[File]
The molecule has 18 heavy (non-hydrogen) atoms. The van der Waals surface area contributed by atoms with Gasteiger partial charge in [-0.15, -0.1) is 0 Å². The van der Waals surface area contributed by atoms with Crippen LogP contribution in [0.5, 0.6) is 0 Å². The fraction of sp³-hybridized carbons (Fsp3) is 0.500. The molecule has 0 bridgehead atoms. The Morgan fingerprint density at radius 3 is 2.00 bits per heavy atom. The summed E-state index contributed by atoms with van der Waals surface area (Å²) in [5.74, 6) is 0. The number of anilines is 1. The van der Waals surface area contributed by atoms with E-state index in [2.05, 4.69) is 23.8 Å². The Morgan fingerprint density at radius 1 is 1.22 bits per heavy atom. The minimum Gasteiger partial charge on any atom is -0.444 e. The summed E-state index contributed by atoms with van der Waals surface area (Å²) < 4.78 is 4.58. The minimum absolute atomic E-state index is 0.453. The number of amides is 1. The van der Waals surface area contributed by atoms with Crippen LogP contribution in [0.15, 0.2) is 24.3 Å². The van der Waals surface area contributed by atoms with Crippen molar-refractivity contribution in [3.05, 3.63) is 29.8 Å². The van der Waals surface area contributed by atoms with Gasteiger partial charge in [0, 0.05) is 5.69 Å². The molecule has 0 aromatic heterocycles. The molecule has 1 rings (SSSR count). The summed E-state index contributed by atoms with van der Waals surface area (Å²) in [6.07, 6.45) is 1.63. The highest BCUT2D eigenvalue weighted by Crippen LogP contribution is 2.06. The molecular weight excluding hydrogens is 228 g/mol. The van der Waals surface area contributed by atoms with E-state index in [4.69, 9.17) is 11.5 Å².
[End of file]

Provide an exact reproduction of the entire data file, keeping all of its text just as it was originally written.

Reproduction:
The molecule has 18 heavy (non-hydrogen) atoms. The van der Waals surface area contributed by atoms with Gasteiger partial charge in [-0.15, -0.1) is 0 Å². The van der Waals surface area contributed by atoms with Crippen LogP contribution in [0.5, 0.6) is 0 Å². The fraction of sp³-hybridized carbons (Fsp3) is 0.500. The molecule has 0 bridgehead atoms. The Morgan fingerprint density at radius 3 is 2.00 bits per heavy atom. The summed E-state index contributed by atoms with van der Waals surface area (Å²) in [5.74, 6) is 0. The number of anilines is 1. The van der Waals surface area contributed by atoms with E-state index in [2.05, 4.69) is 23.8 Å². The Morgan fingerprint density at radius 1 is 1.22 bits per heavy atom. The minimum Gasteiger partial charge on any atom is -0.444 e. The summed E-state index contributed by atoms with van der Waals surface area (Å²) < 4.78 is 4.58. The minimum absolute atomic E-state index is 0.453. The number of amides is 1. The van der Waals surface area contributed by atoms with Crippen LogP contribution in [0.15, 0.2) is 24.3 Å². The van der Waals surface area contributed by atoms with Crippen molar-refractivity contribution in [3.05, 3.63) is 29.8 Å². The van der Waals surface area contributed by atoms with Gasteiger partial charge in [0, 0.05) is 5.69 Å². The molecule has 0 aromatic heterocycles. The molecule has 1 rings (SSSR count). The summed E-state index contributed by atoms with van der Waals surface area (Å²) in [6.07, 6.45) is 1.63. The highest BCUT2D eigenvalue weighted by Crippen LogP contribution is 2.06. The molecular weight excluding hydrogens is 228 g/mol. The van der Waals surface area contributed by atoms with E-state index in [4.69, 9.17) is 11.5 Å².